The first step is to solve the operation within parentheses or brackets. Parentheses are used to group things together. Work out all groupings from inside to out.

Exponents
Work out the exponential expressions after the parentheses.

Multiplication and Division
Next, moving from left to right, multiply and/or divide, whichever comes first.

Lastly, moving from left to right, add and/or subtract, whichever comes first.
Source: https://www.splashlearn.com/math-voc...-of-operations

-tg  Reply With Quote

6. ## Re: Expression Calculator Originally Posted by dbasnett Recently we had reason to use an infix calculator I wrote. During testing two questions came up and I' seeking other opinions.

The first was concerning expressions like -9^2. What does that equal? Pumping that into the Google search bar or Wolfram Alpha it equals -9.
But it appears that both interpret that to mean -(9^2).
Taking a completely mathematical approach to this, the correct solution to -9^2, written on paper as -9 {superscript} 2 is -81. That problem spoken in English would be "The negative of 9 squared."

If the problem spoken in English is "Negative 9 squared", then it would need to be written on paper as (-9) {superscript} 2.  Reply With Quote

7. ## Re: Expression Calculator

the rule of priority says the calculus goes from left to right so in your second example :

6/2(2+1) = 1 multiplication by juxtaposition
6/2*(2+1)=9

both should give the same result : 9 : you start by the division then the multiplication (of course the quote are calculated first)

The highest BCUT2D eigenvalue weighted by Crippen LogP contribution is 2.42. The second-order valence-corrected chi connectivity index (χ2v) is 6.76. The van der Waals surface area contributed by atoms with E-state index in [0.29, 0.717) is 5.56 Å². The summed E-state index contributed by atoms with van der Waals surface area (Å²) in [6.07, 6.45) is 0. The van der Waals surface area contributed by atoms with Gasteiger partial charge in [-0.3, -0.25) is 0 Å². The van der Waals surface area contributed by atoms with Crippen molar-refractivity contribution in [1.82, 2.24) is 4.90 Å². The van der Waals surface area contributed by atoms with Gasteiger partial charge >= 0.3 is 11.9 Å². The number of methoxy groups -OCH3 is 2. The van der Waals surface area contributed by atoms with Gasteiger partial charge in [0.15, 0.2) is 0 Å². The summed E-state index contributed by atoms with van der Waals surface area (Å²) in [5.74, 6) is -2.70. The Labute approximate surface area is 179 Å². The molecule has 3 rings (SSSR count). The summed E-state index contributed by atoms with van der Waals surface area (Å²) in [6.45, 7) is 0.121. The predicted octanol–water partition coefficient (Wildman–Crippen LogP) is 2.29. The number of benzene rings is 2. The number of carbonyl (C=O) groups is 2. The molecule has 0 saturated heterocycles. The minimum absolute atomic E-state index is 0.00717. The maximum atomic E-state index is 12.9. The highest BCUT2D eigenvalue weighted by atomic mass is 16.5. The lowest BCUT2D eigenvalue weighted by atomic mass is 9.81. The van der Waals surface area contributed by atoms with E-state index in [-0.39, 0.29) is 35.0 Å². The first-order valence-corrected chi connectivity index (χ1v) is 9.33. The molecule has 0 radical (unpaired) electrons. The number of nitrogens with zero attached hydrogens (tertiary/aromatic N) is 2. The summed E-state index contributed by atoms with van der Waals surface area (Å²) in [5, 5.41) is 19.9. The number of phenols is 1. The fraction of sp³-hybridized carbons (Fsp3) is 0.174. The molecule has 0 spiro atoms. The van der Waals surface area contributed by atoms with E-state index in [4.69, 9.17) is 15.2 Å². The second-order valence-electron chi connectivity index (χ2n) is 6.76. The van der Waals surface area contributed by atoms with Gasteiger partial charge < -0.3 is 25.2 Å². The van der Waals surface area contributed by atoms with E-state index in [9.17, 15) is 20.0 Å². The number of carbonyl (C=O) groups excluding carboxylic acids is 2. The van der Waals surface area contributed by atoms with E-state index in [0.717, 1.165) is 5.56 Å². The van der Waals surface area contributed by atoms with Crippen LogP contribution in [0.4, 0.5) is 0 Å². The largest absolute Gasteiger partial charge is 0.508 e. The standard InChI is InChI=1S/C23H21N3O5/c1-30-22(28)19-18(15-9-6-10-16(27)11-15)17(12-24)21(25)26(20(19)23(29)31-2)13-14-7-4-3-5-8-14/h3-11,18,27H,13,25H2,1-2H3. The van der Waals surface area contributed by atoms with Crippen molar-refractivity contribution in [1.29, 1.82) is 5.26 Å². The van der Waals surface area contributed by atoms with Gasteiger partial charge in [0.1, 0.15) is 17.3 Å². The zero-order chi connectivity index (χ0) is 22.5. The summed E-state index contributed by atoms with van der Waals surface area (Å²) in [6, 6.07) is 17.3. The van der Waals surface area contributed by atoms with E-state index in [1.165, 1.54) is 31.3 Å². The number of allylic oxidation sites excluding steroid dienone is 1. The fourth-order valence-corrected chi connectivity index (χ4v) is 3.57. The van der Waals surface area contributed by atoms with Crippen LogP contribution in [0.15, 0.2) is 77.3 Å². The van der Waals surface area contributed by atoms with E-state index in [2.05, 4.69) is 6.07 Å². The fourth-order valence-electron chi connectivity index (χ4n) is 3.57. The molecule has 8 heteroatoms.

byr the way, all info here : https://en.wikipedia.org/wiki/Order_of_operations  Reply With Quote

8. ## Re: Expression Calculator

The first was concerning expressions like -9^2. What does that equal? Pumping that into the Google search bar or Wolfram Alpha it equals -9.
But it appears that both interpret that to mean -(9^2).
This comes down to what order of precedence does unary minus have? When I deal with an infix expression I have unary minus (and unary plus) the highest below parenths. Hence -9^2 means (-9)^2 which is 81. If unary minus has a precedence below that of ^ (which I would consider unusual) , then you have -(9^2) which is -81. Note that 0-9^2 should be non-ambiguous as -81 (as here - is a binary operator and not a unary operator) and that some parsers infer -9^2 as 0-9^2 as they don't really process unary operators - just translate them into binary ones. It all comes down to the precedence rules in operation. Also that when evaluating multiple ^ these are processed right to left for equal precedence and not left to right as is usual with say * and /. So 2^3^3 would be 2 ^(3 ^ 3) and not (2^3)^3.  Reply With Quote

9. ## Re: Expression Calculator

Thanks shaggy for catching the typo.

In Wolfram 6/2(2+1) equals 9. But try this Wolfram link.